Netflix users have a lot to like when it comes to the Netflix website. Whether it's just the DVDs in the mail, just the streaming video, or both at once, there are plenty of great things to watch waiting. But there's a new development that promises to be worse than even the worst title on the site: a new email-based scam that's out to get its hands on valuable personal information.
Commonly known as a phishing scam—in which the operators go “fishing” for personal data by tossing emails in multiple directions—it starts with a message in a user's email inbox claiming to be from Netflix, requesting users to proceed to a certain webpage—a link to said page is generally and conveniently included in the email itself—to “update” information. But, this particular breed of phishing scam has a little better bait than the ordinary, and that makes this one something to watch out for.
What's giving this page its extra punch? For one, it offers up better graphics, making it look almost like a professionally-designed site, certainly a site of much better quality than the usual phishing site might use. But even more insidious is that these ‘phishers’ actually registered a domain name specifically for the phishing scam, reportedly registering netflix-ssl.net for the operation. Normally, an easy way to spot a potential scam is in the link in question, which goes to some preposterous combination of words that has seemingly nothing to do with the account in question. But here, some viewers may see that “Netflix” link and actually think the mail is authentic. It would be particularly bad for mobile users, who may not see the entire address and only see “Netflix.”
There are other giveaways, of course; actual corporate communications are usually very well-edited, and presented with a minimum of spelling mistakes, grammar issues and the like. So seeing an email that contains these is a fair sign that the company didn't actually send out said mail. But it's a good idea in general to be suspicious of email from companies in general, especially those that are actually dealt with; many companies have internal messaging systems, like My eBay and the like, where more reliable messages can be had. Look for an urgent tone to the message as well, which may be there to spur users to action, and keep antivirus systems up to date as well; most modern browsers include some anti-phishing technology as well, but there's often a lag between new phishing measures and the recognition of same by said technology.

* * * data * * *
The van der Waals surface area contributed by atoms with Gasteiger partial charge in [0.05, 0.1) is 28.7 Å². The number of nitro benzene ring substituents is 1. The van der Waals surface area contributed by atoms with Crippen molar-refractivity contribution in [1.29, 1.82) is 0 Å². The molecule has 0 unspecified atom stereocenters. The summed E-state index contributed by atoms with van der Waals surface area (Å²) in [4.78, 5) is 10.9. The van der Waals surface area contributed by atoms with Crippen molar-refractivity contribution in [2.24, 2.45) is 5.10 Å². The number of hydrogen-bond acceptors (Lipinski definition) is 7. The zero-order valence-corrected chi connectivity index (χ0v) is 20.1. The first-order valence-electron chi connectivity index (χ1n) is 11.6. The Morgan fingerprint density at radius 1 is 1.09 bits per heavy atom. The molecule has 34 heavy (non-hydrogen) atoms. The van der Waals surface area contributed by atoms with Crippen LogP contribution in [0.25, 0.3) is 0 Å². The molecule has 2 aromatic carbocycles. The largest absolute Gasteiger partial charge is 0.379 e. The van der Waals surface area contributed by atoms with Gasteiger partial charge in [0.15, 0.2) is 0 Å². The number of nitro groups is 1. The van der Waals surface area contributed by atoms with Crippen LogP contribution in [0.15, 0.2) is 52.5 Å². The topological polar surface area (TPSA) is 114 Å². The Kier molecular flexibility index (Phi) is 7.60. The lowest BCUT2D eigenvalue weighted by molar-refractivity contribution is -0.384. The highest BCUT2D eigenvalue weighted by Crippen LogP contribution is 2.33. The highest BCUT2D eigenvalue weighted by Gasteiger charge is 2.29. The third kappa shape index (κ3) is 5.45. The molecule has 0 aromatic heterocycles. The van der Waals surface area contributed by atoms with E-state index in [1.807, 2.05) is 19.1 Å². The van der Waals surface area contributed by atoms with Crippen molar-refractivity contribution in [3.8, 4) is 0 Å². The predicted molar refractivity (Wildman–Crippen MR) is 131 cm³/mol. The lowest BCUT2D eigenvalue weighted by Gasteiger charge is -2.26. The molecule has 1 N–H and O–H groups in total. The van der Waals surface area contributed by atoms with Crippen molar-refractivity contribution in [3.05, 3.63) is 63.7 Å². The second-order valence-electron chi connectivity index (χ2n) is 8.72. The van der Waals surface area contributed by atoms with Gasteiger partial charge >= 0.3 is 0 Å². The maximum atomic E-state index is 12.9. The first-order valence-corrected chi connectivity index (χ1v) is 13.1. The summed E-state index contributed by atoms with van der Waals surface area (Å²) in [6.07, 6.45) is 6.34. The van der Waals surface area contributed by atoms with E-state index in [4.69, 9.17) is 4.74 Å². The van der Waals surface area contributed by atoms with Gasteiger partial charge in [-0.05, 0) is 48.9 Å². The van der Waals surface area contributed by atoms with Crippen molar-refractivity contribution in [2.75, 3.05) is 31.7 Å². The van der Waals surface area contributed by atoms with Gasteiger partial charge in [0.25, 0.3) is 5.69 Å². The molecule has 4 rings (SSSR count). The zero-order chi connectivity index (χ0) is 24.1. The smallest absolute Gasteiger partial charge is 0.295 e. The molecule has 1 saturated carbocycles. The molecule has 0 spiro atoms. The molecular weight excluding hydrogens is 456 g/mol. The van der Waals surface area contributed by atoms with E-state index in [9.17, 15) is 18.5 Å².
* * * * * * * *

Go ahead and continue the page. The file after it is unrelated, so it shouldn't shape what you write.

It's difficult to stay out in front of phishing scams. By the time one's recognized and caught, another one is likely ready and waiting in the wings. There could be several others waiting behind that one to boot; and keeping all of them straight can be tough. Thankfully, most of these don't demonstrate the same level of technical proficiency that this Netflix scam did. But for the vigilant, most phishing scams will likely never actually impact the user, and this one is no different. Simply not answering will prove to be protection enough, and it's nice when doing nothing is actually the best defense.
Edited by Maurice Nagle